The G6 features dual 14 core Intel Xeon E5-2690V4 CPUs.
The fastest server available for the Vantage encoder also uses 40 percent less power.
Telestream’s latest version of its Lightspeed Server is said to deliver up to 10x the processing speed of software-only workflows while consuming 40 percent less power than previous generation servers.
“Our G6 server enables Vantage workflows to process more media than ever before,” said Scott Murray, VP of Product Management, Telestream. “Faster and more efficient servers mean more money saved, less resources used and a higher quality experience for both the end customer as well as our customers.”
The unit features dual 14 core Intel Xeon E5-2690V4 CPUs, 128GB of RAM, dual Nvidia Pascal GPUs, and 10 total drive bays allowing for expansion of onboard storage. The G6 joins the G5 Lightspeed Server which was introduced this year at NAB. The G5 strikes a balance between media processing power and price and represents the entry-level solution for GPU accelerated Vantage workflows.
In addition to H.264/265 encoding, the G6 server accelerates other compute-intensive image processing within Vantage workflows including scaling, deinterlacing, frame rate conversion, motion vector calculation, and other tasks that require computation and analysis to modify or create new video frames.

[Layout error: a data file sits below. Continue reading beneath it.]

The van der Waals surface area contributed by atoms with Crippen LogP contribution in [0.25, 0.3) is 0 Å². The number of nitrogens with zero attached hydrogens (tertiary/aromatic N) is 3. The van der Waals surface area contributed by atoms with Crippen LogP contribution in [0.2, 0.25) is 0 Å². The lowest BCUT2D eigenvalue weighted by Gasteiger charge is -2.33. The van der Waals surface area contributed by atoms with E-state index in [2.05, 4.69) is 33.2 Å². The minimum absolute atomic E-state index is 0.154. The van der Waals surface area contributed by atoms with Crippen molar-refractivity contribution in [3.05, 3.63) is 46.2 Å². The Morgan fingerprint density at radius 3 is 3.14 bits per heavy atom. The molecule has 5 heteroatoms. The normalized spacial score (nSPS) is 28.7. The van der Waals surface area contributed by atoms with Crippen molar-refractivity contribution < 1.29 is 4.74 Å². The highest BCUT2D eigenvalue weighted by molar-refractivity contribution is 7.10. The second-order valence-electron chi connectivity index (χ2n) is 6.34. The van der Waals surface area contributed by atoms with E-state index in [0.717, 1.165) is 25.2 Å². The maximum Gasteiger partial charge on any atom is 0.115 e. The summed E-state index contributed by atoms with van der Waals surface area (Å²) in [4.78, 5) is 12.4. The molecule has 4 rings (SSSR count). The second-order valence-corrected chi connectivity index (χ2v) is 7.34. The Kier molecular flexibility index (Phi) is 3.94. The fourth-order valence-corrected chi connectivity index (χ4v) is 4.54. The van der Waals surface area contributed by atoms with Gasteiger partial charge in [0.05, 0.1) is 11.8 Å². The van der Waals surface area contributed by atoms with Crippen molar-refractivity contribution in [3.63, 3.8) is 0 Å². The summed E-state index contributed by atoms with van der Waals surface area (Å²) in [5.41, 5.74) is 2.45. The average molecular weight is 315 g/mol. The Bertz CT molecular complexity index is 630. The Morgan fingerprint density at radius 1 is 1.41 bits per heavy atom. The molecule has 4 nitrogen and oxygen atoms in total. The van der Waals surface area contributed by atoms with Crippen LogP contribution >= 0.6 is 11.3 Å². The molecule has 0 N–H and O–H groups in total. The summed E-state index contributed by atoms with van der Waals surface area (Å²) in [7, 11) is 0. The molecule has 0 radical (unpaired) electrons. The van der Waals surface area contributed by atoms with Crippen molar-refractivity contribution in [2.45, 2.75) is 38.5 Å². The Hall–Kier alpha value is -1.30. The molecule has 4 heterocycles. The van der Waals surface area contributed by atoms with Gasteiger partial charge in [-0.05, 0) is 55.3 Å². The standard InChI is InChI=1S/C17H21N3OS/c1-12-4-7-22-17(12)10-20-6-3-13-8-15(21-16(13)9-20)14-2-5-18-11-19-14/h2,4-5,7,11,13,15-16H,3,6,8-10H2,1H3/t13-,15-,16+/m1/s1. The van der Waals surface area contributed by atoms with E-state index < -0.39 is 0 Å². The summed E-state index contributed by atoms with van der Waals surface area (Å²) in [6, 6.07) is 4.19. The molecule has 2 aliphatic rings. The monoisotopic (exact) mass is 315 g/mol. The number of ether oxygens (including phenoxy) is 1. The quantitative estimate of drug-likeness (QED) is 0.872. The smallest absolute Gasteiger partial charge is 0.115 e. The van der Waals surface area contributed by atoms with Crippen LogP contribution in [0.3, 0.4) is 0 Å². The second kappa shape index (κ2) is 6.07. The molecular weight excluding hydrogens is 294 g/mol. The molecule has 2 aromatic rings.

“Telestream has achieved significant improvements in power consumption while reducing transcoding times for concurrent and single jobs. Housed in an efficient 1 RU chassis, the G6 Lightspeed Server reduces rack space, power and cooling requirements while meeting increased output capacity needs,” added Murray.
You might also like...
Designing and building a production control room means different things to different people and is often accomplished in a myriad of ways.
IP is an enabling technology that facilitates the use of data centers and cloud technology to power media workflows. The speed with which COTS (Commercial Off The Shelf) hardware can now process data means video and audio signals can be…
Compression is almost taken for granted despite its incredible complexity. But it’s worth remembering how compression has developed so we can progress further.
John Watkinson moves on to discussion of the effects of the medium waves are travelling in and explains why loudspeaker enclosures contain foam.
We continue our discussion of broadcast audio workflow with multi-award winner Robert Edwards. We look at the many challenges that come when a live audience is added to the broadcast mix.